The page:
"Then I'm just gonna have to make sure they don't worry about it, aren't I?" Lena said. A terrible answer, and she knew it. "I'm a British subject, I've got rights. They can't just lock me away."

"Can't they?" asked Amélie. "I hope you are right." A Talon pilot popped her head through the door to the tarmac and gave the go sign, and Amélie nodded in return. "The aircraft is ready. But there is one more thing." She showed Lena a thin, palm-sized rounded metal box. It looked very much like a powder case.

"What is it, luv?" asked the pilot.

"It's a Faraday cage," - she touched a slight indentation on one side, and it opened, revealing a small device inside - "containing a retrieval beacon." She took out the beacon, with its two buttons, one on top, one on the side. "The transmitter will be good for a year. After that, it will become inert."

She pressed the side button, and a power cell popped out. "Standard KX type, you can buy them anywhere in Europe. Do not force it in backwards; that is how to destroy the transmitter. We will include the cell - but if something happens to it, now you know." She put it back into the device.

"The other button activates the transmitter. Hold it down for five seconds. The device will beep quietly twice, when it activates; it cannot be turned off, and it cannot be reused. Activate it outside, if possible, away from attention, if possible, with a clear view to the sky, if you can. But if you can't, it should still work, and if we hear it, we will still come."

"Airport security won't like me carrying that onboard," Tracer said, dubiously.

"Airport security won't ever see it. It will be waiting for you at the Palace Theatre in London, at coat check, when you land. They will hold it for two weeks. You can pick it up, or not. It's up to you." Doing this, she thought to herself, it's so much harder than I imagined.

Lena reached out for the device, taking it from Widowmaker's hand, examining it, popping the power cell out and back in. "A way back," she said, quietly.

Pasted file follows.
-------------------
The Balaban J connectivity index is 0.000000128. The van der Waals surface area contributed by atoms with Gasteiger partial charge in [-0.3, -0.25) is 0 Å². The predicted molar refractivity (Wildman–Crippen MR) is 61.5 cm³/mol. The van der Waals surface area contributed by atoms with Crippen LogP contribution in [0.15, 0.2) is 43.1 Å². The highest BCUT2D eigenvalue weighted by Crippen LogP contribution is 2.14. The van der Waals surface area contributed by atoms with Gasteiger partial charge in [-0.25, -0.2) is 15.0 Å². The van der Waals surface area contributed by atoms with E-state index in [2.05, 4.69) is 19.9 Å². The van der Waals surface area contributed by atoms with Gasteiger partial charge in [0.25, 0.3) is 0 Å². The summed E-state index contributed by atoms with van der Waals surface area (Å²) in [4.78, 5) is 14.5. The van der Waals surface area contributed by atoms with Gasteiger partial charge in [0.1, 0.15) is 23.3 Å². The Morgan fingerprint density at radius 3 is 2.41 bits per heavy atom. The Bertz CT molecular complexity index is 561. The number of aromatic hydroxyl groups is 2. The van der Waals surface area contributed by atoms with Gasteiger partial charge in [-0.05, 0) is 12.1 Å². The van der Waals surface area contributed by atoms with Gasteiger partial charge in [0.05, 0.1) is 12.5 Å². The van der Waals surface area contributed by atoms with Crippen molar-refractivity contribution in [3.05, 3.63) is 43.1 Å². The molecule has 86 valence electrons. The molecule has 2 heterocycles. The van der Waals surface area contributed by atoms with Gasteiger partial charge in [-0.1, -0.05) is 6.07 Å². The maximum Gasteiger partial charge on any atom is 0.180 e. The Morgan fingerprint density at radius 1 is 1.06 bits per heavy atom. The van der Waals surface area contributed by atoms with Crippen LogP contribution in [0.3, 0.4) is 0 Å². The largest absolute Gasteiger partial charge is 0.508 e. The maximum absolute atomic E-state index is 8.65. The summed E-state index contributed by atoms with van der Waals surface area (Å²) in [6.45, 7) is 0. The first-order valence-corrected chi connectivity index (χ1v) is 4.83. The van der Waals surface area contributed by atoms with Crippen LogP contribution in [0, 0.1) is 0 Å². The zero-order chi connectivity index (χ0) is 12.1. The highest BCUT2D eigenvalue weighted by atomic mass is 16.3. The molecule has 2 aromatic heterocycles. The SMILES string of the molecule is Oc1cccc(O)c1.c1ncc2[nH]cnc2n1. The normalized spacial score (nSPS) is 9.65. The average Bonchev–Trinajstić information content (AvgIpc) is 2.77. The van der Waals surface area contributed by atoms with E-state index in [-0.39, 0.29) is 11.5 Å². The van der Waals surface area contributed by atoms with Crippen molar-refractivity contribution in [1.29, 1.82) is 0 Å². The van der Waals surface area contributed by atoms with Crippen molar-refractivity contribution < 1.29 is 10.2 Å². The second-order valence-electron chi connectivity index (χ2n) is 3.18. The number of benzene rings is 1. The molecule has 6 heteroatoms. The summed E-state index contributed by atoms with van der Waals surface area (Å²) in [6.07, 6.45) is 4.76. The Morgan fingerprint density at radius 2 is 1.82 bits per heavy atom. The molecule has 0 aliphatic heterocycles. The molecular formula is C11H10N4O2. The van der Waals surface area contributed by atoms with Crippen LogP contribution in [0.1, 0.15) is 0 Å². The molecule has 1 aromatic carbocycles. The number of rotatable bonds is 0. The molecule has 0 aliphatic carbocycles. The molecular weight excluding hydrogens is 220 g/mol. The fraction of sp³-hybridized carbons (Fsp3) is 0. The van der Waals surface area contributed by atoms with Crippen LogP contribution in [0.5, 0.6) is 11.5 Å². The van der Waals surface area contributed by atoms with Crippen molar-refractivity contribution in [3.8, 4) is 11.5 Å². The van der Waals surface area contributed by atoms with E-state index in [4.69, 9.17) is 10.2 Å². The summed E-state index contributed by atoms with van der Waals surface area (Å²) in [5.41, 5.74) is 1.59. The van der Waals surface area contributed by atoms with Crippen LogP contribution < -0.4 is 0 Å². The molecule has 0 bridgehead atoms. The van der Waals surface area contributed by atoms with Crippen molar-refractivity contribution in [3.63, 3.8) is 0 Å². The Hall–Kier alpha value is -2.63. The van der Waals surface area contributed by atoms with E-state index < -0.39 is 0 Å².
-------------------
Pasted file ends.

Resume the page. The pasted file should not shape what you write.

The spider nodded, affirmingly. "Waiting for you, at coat check, at the Palace Theatre, if you want it. I hope you will."

I'd take it with me now if I could, thought Lena. I'd hold on to it and never let it go. Why am I so torn? "London. Palace Theatre. Coat check. When I land."

"When you land."

She gave the device back to the assassin, placing it in the other woman's open palm, closing the other woman's fingers around it. "Don't forget."

The beacon, though deactivated, felt electric in Amélie's hand. "I never do."

solarbird: (tracer)

[All dialogue in «chevron quotes» is translated from the Italian.]

Tracer ran in the thick December mist, basking in 15-degree weather that to a native Londoner felt almost springlike. She teleported ahead every 10 or 15 seconds or so, through pockets of light rain, well out of sight of the few farmers, fishers, and tourists of the island's south. Ahead of her, and to her right, more hills, some sharp; to her left, a long, steep slope, dropping to the distant sound of waves, the open Mediterranean far below.

The locals thought she was a bit daft, running around all the time in winter weather, but, knowing she was English, also kind of expected that. She did her best to encourage them. Her Italian had improved over the last couple of months, as she would run along the southern roads, amidst the farms, solo un altro turista. But, of course, she wasn't a tourist - not even a medical tourist, in the classic sense. No one goes to Alicudi for medical treatment. Few people not from the island go there at all.